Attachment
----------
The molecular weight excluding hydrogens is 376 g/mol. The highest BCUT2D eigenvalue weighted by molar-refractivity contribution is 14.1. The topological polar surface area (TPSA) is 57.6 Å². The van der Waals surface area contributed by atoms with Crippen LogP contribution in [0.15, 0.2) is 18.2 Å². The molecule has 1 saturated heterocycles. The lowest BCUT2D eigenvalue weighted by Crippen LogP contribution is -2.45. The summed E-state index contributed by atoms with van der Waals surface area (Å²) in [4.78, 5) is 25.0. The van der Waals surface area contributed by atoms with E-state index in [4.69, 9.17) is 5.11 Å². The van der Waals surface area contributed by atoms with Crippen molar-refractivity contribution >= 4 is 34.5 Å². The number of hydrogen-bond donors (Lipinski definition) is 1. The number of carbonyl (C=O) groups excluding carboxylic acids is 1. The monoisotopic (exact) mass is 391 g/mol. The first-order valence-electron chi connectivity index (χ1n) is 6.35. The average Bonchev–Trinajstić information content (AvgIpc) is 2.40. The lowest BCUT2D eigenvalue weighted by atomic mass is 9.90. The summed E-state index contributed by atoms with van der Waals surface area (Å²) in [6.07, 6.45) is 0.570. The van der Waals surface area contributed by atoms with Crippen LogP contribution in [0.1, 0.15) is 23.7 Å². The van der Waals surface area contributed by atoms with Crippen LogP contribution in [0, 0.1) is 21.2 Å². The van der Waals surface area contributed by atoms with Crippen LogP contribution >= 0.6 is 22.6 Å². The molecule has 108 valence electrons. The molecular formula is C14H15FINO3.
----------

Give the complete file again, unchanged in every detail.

The molecular weight excluding hydrogens is 376 g/mol. The highest BCUT2D eigenvalue weighted by molar-refractivity contribution is 14.1. The topological polar surface area (TPSA) is 57.6 Å². The van der Waals surface area contributed by atoms with Crippen LogP contribution in [0.15, 0.2) is 18.2 Å². The molecule has 1 saturated heterocycles. The lowest BCUT2D eigenvalue weighted by Crippen LogP contribution is -2.45. The summed E-state index contributed by atoms with van der Waals surface area (Å²) in [4.78, 5) is 25.0. The van der Waals surface area contributed by atoms with E-state index in [4.69, 9.17) is 5.11 Å². The van der Waals surface area contributed by atoms with Crippen molar-refractivity contribution >= 4 is 34.5 Å². The number of hydrogen-bond donors (Lipinski definition) is 1. The number of carbonyl (C=O) groups excluding carboxylic acids is 1. The monoisotopic (exact) mass is 391 g/mol. The first-order valence-electron chi connectivity index (χ1n) is 6.35. The average Bonchev–Trinajstić information content (AvgIpc) is 2.40. The lowest BCUT2D eigenvalue weighted by atomic mass is 9.90. The summed E-state index contributed by atoms with van der Waals surface area (Å²) in [6.07, 6.45) is 0.570. The van der Waals surface area contributed by atoms with Crippen LogP contribution in [0.1, 0.15) is 23.7 Å². The van der Waals surface area contributed by atoms with Crippen LogP contribution in [0, 0.1) is 21.2 Å². The van der Waals surface area contributed by atoms with Crippen LogP contribution >= 0.6 is 22.6 Å². The molecule has 108 valence electrons. The molecular formula is C14H15FINO3.